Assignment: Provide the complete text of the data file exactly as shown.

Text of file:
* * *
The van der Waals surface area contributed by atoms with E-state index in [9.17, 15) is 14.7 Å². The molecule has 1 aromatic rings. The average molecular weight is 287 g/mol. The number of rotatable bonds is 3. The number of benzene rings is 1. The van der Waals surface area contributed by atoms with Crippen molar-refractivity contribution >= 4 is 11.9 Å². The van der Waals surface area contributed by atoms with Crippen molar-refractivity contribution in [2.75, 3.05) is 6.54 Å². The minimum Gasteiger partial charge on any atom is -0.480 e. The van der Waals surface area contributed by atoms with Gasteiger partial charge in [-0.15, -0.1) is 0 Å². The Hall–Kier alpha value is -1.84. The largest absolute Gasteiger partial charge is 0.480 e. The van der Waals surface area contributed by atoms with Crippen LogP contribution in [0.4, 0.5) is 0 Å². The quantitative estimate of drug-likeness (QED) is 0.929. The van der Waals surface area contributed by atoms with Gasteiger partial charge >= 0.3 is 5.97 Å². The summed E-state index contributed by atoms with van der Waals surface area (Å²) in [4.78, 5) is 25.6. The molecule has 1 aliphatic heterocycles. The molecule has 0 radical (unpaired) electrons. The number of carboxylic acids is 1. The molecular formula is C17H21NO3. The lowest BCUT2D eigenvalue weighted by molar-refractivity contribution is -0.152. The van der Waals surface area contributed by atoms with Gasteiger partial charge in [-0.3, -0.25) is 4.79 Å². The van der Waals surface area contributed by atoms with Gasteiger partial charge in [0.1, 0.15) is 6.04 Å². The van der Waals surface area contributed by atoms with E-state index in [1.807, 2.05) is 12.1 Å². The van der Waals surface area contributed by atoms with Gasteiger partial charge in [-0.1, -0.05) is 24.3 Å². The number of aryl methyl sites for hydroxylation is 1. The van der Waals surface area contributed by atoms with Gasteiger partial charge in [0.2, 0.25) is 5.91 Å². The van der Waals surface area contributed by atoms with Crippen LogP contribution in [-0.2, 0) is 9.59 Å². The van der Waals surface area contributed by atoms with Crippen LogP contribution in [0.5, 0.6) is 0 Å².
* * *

The van der Waals surface area contributed by atoms with E-state index in [9.17, 15) is 14.7 Å². The molecule has 1 aromatic rings. The average molecular weight is 287 g/mol. The number of rotatable bonds is 3. The number of benzene rings is 1. The van der Waals surface area contributed by atoms with Crippen molar-refractivity contribution >= 4 is 11.9 Å². The van der Waals surface area contributed by atoms with Crippen molar-refractivity contribution in [2.75, 3.05) is 6.54 Å². The minimum Gasteiger partial charge on any atom is -0.480 e. The van der Waals surface area contributed by atoms with Gasteiger partial charge in [-0.15, -0.1) is 0 Å². The Hall–Kier alpha value is -1.84. The largest absolute Gasteiger partial charge is 0.480 e. The van der Waals surface area contributed by atoms with Crippen LogP contribution in [0.4, 0.5) is 0 Å². The quantitative estimate of drug-likeness (QED) is 0.929. The van der Waals surface area contributed by atoms with Gasteiger partial charge >= 0.3 is 5.97 Å². The summed E-state index contributed by atoms with van der Waals surface area (Å²) in [4.78, 5) is 25.6. The molecule has 1 aliphatic heterocycles. The molecule has 0 radical (unpaired) electrons. The number of carboxylic acids is 1. The molecular formula is C17H21NO3. The lowest BCUT2D eigenvalue weighted by molar-refractivity contribution is -0.152. The van der Waals surface area contributed by atoms with Gasteiger partial charge in [-0.3, -0.25) is 4.79 Å². The van der Waals surface area contributed by atoms with Gasteiger partial charge in [0.1, 0.15) is 6.04 Å². The van der Waals surface area contributed by atoms with E-state index in [1.807, 2.05) is 12.1 Å². The van der Waals surface area contributed by atoms with Gasteiger partial charge in [-0.1, -0.05) is 24.3 Å². The number of aryl methyl sites for hydroxylation is 1. The van der Waals surface area contributed by atoms with Gasteiger partial charge in [0.2, 0.25) is 5.91 Å². The van der Waals surface area contributed by atoms with Crippen LogP contribution in [-0.2, 0) is 9.59 Å². The van der Waals surface area contributed by atoms with Crippen LogP contribution in [0.5, 0.6) is 0 Å².